Certain supplements may alleviate symptoms. Research suggests quercetin, a bioflavonoid derived from plant sources, helps inhibit histamine release. works best when started 2-3 weeks prior to allergy season. Continue to take it throughout the season, says , a holistic health practitioner and naturologist. Vitamin C, bromelain, butterbur, and apple cider vinegar may also help to boost your immune system so it can better respond to allergens.
Lifestyle changes such as reducing your exposure to allergy triggers or using a HEPA air filter can help to reduce your reaction during peak allergy season.
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Allergy Medications And Hypertension
Allergic rhinitis, or hay fever, is a common condition in the United States. The American Academy of Allergy, Asthma and Immunology reports that 8 to 10 percent of Americans in all age groups have hay fever. Moreover, the incidence of allergies appears to be increasing. If you have hay fever and you are like most allergy sufferers, you’ve probably used over-the-counter or prescription medications to relieve your symptoms. However, if you also have high blood pressure, you may want to avoid taking some allergy medications.
Benadryl And High Blood Pressure: Not A Good Combo
What about Benadryl and high blood pressure? Should you take Benadryl if you have high blood pressure? Probably not. What you should do is seek your doctor’s approval before taking this medication.
It is not necessarily safe to take if you have high blood pressure. Why?
Benadryl is an antihistamine called Diphenhydramine. It is often used to treat allergies and hay fever, and may be used to treat the common cold. It works well at helping to reduce itchy eyes and to improve runny noses and sneezing.
However, it is not necessarily effective or safe to use if you have high blood pressure.
The largest problem with taking Benadryl or any other product made of this substance is that it can cause a spike in your heart rate.
When the heart is working harder and faster, this means there is added pressure in the arteries. For those who have high blood pressure, which is pressure that is over 120/80, the risk here is substantial.
There is already too much pressure in the arteries. By increasing with Benadryl or similar cough and cold medications, you simply worsen the conditions. If you do have a cold or have allergies, contact your doctor to request a solution for your condition.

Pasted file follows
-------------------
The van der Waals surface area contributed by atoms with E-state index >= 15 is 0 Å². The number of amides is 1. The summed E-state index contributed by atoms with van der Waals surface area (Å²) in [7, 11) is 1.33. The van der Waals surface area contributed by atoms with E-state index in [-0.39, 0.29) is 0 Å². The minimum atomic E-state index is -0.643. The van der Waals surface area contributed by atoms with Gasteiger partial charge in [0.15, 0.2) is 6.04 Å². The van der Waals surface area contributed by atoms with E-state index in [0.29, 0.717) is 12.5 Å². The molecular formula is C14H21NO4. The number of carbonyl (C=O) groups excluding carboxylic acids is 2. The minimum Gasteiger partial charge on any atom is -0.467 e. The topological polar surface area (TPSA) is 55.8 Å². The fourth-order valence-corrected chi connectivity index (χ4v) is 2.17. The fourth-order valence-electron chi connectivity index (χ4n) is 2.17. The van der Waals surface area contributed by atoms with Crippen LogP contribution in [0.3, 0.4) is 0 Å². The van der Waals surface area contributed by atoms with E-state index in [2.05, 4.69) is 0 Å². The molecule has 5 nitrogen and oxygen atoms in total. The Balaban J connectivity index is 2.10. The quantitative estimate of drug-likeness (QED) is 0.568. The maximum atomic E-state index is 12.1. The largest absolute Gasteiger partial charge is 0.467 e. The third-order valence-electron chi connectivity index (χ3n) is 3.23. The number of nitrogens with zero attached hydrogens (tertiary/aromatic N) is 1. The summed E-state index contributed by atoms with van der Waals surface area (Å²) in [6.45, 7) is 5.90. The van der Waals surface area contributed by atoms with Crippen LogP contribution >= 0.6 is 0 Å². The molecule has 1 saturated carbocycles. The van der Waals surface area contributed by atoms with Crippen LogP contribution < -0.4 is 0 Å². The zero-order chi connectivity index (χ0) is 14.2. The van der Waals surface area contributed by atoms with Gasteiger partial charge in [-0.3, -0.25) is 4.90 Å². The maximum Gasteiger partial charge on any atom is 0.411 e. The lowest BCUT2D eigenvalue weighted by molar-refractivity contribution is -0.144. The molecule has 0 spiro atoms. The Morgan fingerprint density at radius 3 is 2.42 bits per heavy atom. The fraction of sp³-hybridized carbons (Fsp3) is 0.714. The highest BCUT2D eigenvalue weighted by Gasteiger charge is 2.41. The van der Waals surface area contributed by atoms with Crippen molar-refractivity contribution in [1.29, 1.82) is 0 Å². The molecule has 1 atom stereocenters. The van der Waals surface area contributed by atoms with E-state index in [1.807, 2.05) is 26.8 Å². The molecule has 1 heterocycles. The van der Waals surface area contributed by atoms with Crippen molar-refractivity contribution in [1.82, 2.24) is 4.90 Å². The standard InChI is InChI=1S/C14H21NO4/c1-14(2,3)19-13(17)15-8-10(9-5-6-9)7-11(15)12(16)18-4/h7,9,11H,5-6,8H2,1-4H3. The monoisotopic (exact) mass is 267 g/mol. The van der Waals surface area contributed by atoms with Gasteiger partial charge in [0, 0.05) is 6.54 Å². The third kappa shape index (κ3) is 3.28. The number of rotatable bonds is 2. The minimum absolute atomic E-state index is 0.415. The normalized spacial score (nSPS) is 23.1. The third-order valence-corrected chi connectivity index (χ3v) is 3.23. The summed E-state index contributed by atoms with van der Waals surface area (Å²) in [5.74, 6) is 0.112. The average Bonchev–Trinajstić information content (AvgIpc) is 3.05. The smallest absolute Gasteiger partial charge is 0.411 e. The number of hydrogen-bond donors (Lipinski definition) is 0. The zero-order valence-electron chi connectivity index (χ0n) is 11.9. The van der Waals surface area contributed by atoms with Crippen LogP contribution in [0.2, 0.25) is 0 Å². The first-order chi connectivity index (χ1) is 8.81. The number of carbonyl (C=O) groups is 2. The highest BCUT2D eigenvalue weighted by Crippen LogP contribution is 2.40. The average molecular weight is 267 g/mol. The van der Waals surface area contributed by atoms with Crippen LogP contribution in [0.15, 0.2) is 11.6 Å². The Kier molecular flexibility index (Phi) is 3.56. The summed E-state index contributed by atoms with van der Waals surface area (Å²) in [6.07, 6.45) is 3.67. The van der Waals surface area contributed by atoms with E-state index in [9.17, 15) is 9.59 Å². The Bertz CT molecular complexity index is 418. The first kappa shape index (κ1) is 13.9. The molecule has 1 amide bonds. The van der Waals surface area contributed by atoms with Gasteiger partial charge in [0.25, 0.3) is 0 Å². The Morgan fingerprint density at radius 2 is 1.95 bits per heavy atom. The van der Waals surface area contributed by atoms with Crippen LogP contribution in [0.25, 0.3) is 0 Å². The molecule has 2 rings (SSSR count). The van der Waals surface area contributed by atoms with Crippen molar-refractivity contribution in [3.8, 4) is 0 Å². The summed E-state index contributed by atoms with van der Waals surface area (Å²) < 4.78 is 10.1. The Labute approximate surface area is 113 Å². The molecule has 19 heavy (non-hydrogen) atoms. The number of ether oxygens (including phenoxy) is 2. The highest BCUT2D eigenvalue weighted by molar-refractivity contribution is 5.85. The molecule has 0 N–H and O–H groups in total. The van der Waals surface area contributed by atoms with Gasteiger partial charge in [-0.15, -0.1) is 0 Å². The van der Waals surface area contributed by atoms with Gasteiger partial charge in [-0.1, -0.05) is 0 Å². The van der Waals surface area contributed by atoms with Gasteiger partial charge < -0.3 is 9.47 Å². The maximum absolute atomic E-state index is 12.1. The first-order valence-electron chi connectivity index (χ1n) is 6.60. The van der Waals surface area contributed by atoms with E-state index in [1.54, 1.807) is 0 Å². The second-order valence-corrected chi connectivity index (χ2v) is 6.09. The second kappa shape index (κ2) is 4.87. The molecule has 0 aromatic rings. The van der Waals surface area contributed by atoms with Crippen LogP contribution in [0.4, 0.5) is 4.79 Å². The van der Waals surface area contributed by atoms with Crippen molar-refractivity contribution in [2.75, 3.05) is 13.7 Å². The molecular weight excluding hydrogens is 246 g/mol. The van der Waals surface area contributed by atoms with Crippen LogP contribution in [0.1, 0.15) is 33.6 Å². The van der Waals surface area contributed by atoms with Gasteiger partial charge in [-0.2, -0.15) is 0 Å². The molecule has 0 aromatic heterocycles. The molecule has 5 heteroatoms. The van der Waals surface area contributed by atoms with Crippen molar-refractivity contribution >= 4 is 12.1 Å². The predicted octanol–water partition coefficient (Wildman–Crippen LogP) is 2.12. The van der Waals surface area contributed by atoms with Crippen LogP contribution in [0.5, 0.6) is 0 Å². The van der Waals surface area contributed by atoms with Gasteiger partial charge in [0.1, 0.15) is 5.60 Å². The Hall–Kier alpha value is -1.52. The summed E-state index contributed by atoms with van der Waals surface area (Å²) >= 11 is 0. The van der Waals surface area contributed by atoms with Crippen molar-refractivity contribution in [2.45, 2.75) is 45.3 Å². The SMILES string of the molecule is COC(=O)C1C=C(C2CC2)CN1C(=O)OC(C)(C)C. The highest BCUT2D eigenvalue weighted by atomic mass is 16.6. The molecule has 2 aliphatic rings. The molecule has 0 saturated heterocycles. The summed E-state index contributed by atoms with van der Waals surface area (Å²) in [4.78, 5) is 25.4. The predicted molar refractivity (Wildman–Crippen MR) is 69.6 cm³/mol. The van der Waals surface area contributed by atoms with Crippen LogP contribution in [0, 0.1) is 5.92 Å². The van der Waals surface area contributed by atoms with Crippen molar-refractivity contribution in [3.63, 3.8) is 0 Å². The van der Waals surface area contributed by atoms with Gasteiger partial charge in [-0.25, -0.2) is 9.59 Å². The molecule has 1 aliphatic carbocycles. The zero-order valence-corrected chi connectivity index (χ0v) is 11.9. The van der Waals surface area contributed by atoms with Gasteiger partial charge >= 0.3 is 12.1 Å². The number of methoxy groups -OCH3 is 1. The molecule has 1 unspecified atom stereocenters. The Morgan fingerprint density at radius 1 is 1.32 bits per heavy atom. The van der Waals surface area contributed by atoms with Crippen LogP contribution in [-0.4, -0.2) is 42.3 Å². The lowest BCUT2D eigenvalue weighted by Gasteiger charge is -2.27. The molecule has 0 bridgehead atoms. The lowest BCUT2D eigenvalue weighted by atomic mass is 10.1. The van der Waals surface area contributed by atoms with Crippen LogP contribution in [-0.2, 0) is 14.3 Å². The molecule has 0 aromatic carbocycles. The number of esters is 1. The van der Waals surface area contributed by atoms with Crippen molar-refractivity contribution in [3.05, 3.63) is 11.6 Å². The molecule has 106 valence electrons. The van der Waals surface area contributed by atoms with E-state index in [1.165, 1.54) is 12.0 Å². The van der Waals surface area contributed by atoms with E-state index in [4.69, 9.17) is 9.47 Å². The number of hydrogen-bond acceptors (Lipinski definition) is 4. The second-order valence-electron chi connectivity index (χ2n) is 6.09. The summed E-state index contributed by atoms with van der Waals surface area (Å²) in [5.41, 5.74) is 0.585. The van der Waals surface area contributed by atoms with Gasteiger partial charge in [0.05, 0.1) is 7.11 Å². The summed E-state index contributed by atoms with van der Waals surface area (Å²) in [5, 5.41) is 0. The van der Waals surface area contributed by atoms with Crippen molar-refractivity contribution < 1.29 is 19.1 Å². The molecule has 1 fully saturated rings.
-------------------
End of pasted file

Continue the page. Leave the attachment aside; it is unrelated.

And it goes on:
Generally, there are some prescriptions and over the counter medications that can be helpful, such as Claritin that can work to help improve allergy and cold symptoms.
Nevertheless, get your doctor’s approval before using Benadryl or similar medications.
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Can I Take My Prescription Antihistamine With Other Medicines
You shouldnt take prescription antihistamines if you also are taking certain other prescription medicines. These include erythromycin or certain medicines used to treat fungal infections. These include itraconazole or ketoconazole. When your doctor gives you a prescription, always ask if its safe to use with the other medicines youre taking. Your pharmacist can also tell you what is safe to take. If you arent sure, ask the pharmacist or your doctor before taking another medicine.
Central Nervous System Toxicity
Rupatidine behaves like other second-generation antihistamines and is non-sedating. Even doses as high as 100 mg/kg in a series of tests in rats and mice failed to produce changes in ECG or motor activity .
No psychomotor impairment could be detected in humans at doses of up 20 mg. However, dose-dependent impairments were seen at higher doses. Hydroxyzine 25 mg and rupatadine 80 mg produced significant impairment of similar degree. The cognitive and psychomotor impairment produced by a single 10-mg oral dose of rupatadine in combination with ethanol was no greater than the impairment produced by ethanol alone, whilst a higher dose in combination with ethanol caused cognitive and psychomotor impairment comparable to that seen with hydroxyzine 25 mg and cetirizine even at therapeutic doses .
The effects of rupatadine on fitness to drive were investigated in a study on healthy subjects: at the recommended dose of 10 mg rupatadine, no differences could be seen compared to placebo .
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What About Herbal And Dietary Supplements
You can read on the Internet or hear advice in health food stores from nonphysicians about dozens of unproven herbs, vitamins, minerals, homeopathic products, and other dietary supplements that promise to help you control your blood pressure. Taking advice from such sources is fraught with danger, as they are not medically licensed to make such recommendations, and there is no OTC product that is proven safe or effective in lowering high blood pressure. Rather, you should seek care from a legitimate health care professional .